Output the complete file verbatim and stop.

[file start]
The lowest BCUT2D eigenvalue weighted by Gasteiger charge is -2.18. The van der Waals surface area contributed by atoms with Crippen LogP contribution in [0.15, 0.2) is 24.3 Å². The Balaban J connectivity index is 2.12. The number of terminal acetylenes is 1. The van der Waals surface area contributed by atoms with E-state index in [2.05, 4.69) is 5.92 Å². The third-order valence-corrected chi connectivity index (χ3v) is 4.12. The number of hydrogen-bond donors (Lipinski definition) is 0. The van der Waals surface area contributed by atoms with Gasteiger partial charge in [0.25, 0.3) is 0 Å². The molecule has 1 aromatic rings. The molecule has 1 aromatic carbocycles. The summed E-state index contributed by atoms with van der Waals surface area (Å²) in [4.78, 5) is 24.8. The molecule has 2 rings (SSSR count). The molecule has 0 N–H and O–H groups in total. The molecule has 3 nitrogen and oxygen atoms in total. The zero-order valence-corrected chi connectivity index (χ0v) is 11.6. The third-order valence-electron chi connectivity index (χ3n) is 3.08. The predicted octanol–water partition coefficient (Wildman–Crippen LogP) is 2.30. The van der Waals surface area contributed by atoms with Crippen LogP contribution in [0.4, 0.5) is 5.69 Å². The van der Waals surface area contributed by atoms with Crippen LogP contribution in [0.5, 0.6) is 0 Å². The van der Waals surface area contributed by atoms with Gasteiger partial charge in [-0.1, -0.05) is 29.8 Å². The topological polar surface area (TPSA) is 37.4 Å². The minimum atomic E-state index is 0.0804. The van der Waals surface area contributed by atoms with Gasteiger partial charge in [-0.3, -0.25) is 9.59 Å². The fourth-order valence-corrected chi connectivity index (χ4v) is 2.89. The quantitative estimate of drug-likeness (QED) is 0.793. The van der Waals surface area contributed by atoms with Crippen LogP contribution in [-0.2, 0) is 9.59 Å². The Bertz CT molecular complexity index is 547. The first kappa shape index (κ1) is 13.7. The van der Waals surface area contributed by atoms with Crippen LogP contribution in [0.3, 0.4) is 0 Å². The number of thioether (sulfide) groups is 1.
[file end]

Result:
The lowest BCUT2D eigenvalue weighted by Gasteiger charge is -2.18. The van der Waals surface area contributed by atoms with Crippen LogP contribution in [0.15, 0.2) is 24.3 Å². The Balaban J connectivity index is 2.12. The number of terminal acetylenes is 1. The van der Waals surface area contributed by atoms with E-state index in [2.05, 4.69) is 5.92 Å². The third-order valence-corrected chi connectivity index (χ3v) is 4.12. The number of hydrogen-bond donors (Lipinski definition) is 0. The van der Waals surface area contributed by atoms with Gasteiger partial charge in [0.25, 0.3) is 0 Å². The molecule has 1 aromatic rings. The molecule has 1 aromatic carbocycles. The summed E-state index contributed by atoms with van der Waals surface area (Å²) in [4.78, 5) is 24.8. The molecule has 2 rings (SSSR count). The molecule has 0 N–H and O–H groups in total. The molecule has 3 nitrogen and oxygen atoms in total. The zero-order valence-corrected chi connectivity index (χ0v) is 11.6. The third-order valence-electron chi connectivity index (χ3n) is 3.08. The predicted octanol–water partition coefficient (Wildman–Crippen LogP) is 2.30. The van der Waals surface area contributed by atoms with Crippen LogP contribution in [0.4, 0.5) is 5.69 Å². The van der Waals surface area contributed by atoms with Crippen LogP contribution in [0.5, 0.6) is 0 Å². The van der Waals surface area contributed by atoms with Gasteiger partial charge in [-0.1, -0.05) is 29.8 Å². The topological polar surface area (TPSA) is 37.4 Å². The minimum atomic E-state index is 0.0804. The van der Waals surface area contributed by atoms with Gasteiger partial charge in [-0.3, -0.25) is 9.59 Å². The fourth-order valence-corrected chi connectivity index (χ4v) is 2.89. The quantitative estimate of drug-likeness (QED) is 0.793. The van der Waals surface area contributed by atoms with Crippen LogP contribution in [-0.2, 0) is 9.59 Å². The Bertz CT molecular complexity index is 547. The first kappa shape index (κ1) is 13.7. The van der Waals surface area contributed by atoms with Crippen LogP contribution in [0.3, 0.4) is 0 Å². The number of thioether (sulfide) groups is 1.